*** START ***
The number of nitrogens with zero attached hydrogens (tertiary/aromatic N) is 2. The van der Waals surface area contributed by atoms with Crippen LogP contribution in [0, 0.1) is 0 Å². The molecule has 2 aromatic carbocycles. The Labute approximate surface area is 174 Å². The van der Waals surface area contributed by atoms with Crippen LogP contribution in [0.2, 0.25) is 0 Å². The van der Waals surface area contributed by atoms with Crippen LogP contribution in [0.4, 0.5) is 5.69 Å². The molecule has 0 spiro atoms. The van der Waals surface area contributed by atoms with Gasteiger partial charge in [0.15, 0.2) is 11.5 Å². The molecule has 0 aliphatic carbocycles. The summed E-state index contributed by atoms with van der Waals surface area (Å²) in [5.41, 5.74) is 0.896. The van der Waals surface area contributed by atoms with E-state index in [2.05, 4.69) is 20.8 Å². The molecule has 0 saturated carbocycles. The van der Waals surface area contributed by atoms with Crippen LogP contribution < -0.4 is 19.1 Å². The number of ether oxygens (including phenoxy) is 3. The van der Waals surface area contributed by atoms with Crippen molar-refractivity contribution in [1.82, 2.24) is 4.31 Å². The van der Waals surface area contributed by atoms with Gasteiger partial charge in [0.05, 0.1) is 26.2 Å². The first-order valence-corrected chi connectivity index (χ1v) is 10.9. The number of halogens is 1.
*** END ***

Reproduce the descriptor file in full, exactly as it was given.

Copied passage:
The number of nitrogens with zero attached hydrogens (tertiary/aromatic N) is 2. The van der Waals surface area contributed by atoms with Crippen LogP contribution in [0, 0.1) is 0 Å². The molecule has 2 aromatic carbocycles. The Labute approximate surface area is 174 Å². The van der Waals surface area contributed by atoms with Crippen LogP contribution in [0.2, 0.25) is 0 Å². The van der Waals surface area contributed by atoms with Crippen LogP contribution in [0.4, 0.5) is 5.69 Å². The molecule has 0 spiro atoms. The van der Waals surface area contributed by atoms with Gasteiger partial charge in [0.15, 0.2) is 11.5 Å². The molecule has 0 aliphatic carbocycles. The summed E-state index contributed by atoms with van der Waals surface area (Å²) in [5.41, 5.74) is 0.896. The van der Waals surface area contributed by atoms with E-state index in [2.05, 4.69) is 20.8 Å². The molecule has 0 saturated carbocycles. The van der Waals surface area contributed by atoms with Crippen LogP contribution < -0.4 is 19.1 Å². The number of ether oxygens (including phenoxy) is 3. The van der Waals surface area contributed by atoms with Crippen molar-refractivity contribution in [1.82, 2.24) is 4.31 Å². The van der Waals surface area contributed by atoms with Gasteiger partial charge in [0.05, 0.1) is 26.2 Å². The first-order valence-corrected chi connectivity index (χ1v) is 10.9. The number of halogens is 1.